THERE was more bad news for Lurgan workers this week after it was revealed that retail chain Peacocks have gone into receivership.
The company, which also own bonmarche, said it intends to call in the administrators after failing to restructure a £240m debt.
Around 30 jobs are thought to be under threat at the two stores, which have stores at Rushmere Shopping Centre and Market Street.
Nobody at either of the two stores were able to make any comment on whether or not there would be any job losses.
The news comes after the Ulster Bank announced more than 350 job losses in Northern Ireland, some of which could be in Lurgan.
However, both the Ulster Bank and bank workers’ union IBOA refused to confirm this due to ongoing negotiations.
Roger Clifford, president of Craigavon Trades Council, called on all those involved in the Peacocks receivership to avoid any job losses.
“Once again ordinary men and women are casualties of the disastrous economic climate,” he said.
“We call on all those involved to make every effort to avoid closures, and call on the management of the company to engage with their work force in an effort to rescue the situation.”
He continued: “This case highlights the sheer intransigence of many banks.
“This is a profitable and sustainable company. The refusal of these banks, including the bailed-out Royal Bank of Scotland, to renegotiate these debts is unacceptable.
“The Trades Council extends a message of solidarity to the work force at Peacocks and Bon Marche. If we can be of any help to anyone working there, we urge them to get in touch with us.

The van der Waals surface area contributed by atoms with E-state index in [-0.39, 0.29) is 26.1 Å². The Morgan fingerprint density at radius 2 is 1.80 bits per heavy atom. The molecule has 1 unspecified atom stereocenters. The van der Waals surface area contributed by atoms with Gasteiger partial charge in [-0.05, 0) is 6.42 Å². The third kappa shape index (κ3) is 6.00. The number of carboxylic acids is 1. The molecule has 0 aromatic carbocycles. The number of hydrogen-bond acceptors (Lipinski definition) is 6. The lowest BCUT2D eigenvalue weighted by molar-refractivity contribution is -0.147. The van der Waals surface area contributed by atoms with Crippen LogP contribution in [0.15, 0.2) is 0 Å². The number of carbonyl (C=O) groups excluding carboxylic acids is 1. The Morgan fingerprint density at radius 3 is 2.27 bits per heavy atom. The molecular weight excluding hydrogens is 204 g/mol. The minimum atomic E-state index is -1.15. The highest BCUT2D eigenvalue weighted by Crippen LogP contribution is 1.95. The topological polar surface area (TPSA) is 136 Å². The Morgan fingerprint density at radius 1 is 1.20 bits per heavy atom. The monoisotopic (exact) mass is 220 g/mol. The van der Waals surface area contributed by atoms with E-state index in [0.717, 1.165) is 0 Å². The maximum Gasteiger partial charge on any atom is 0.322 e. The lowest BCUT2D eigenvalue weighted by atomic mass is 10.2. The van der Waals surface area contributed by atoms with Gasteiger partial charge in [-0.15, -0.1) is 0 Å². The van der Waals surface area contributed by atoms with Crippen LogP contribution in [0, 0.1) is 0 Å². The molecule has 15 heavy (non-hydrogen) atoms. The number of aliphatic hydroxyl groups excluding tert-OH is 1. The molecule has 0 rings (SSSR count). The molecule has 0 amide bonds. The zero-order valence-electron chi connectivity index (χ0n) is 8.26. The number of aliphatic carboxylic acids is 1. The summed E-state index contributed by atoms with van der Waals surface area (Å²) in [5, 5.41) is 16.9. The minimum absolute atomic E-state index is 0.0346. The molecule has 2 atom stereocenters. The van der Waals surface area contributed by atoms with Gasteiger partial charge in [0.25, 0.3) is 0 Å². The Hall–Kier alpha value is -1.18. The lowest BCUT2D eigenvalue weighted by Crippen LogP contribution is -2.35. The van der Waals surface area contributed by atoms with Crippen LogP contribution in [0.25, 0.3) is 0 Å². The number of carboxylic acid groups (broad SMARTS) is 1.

“The Trades Council can be contacted by e-mail at firstname.lastname@example.org.”
Upper Bann MP David Simpson described the news as “a very real blow to many families across Northern Ireland who have family members employed by Peacocks”.
“It would appear that this has less to do with trading results or local conditions and more to do with the level of borrowings that the parent company has.
“Peacocks is a well established and highly respected part of the retail scene in both Portadown and Craigavon.
“This news will come as a blow to the whole local Craigavon economy. While it is the case that this part of a UK wide announcement and is no reflection upon the local staff and management, it is evidence that Northern Ireland is vulnerable to the problems affecting the global economy.”
Mr Simpson added: “That will come as little comfort to Craigavon families facing hardship and uncertainty.”